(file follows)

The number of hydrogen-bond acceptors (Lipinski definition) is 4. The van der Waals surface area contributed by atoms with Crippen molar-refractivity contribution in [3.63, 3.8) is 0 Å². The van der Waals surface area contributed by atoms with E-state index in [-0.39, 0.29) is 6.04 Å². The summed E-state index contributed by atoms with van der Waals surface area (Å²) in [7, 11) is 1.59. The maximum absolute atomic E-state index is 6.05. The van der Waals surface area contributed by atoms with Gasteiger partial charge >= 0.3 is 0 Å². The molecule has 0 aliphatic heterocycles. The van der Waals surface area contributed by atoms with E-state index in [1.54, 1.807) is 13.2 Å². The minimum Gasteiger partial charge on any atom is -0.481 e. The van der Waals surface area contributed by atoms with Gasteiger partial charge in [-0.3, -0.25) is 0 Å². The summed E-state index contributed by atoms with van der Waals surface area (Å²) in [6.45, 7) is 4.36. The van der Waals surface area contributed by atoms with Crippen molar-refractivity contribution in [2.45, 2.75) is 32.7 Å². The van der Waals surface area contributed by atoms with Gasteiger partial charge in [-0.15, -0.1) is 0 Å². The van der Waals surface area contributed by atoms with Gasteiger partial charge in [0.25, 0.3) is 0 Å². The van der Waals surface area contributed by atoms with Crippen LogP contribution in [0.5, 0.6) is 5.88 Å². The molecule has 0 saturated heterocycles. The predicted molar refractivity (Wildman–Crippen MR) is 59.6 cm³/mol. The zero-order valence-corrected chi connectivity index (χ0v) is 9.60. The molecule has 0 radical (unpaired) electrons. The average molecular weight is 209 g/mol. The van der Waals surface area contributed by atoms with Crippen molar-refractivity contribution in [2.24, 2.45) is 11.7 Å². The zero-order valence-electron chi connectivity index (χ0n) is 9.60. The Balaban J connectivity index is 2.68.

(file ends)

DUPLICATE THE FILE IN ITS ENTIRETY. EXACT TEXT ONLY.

The number of hydrogen-bond acceptors (Lipinski definition) is 4. The van der Waals surface area contributed by atoms with Crippen molar-refractivity contribution in [3.63, 3.8) is 0 Å². The van der Waals surface area contributed by atoms with E-state index in [-0.39, 0.29) is 6.04 Å². The summed E-state index contributed by atoms with van der Waals surface area (Å²) in [7, 11) is 1.59. The maximum absolute atomic E-state index is 6.05. The van der Waals surface area contributed by atoms with Gasteiger partial charge >= 0.3 is 0 Å². The molecule has 0 aliphatic heterocycles. The van der Waals surface area contributed by atoms with E-state index in [1.54, 1.807) is 13.2 Å². The minimum Gasteiger partial charge on any atom is -0.481 e. The van der Waals surface area contributed by atoms with Gasteiger partial charge in [-0.3, -0.25) is 0 Å². The summed E-state index contributed by atoms with van der Waals surface area (Å²) in [6.45, 7) is 4.36. The van der Waals surface area contributed by atoms with Crippen molar-refractivity contribution in [2.45, 2.75) is 32.7 Å². The van der Waals surface area contributed by atoms with Gasteiger partial charge in [-0.15, -0.1) is 0 Å². The van der Waals surface area contributed by atoms with Gasteiger partial charge in [0.25, 0.3) is 0 Å². The van der Waals surface area contributed by atoms with Crippen LogP contribution in [0.5, 0.6) is 5.88 Å². The molecule has 0 saturated heterocycles. The predicted molar refractivity (Wildman–Crippen MR) is 59.6 cm³/mol. The zero-order valence-corrected chi connectivity index (χ0v) is 9.60. The molecule has 0 radical (unpaired) electrons. The average molecular weight is 209 g/mol. The van der Waals surface area contributed by atoms with Crippen molar-refractivity contribution in [2.24, 2.45) is 11.7 Å². The zero-order valence-electron chi connectivity index (χ0n) is 9.60. The Balaban J connectivity index is 2.68.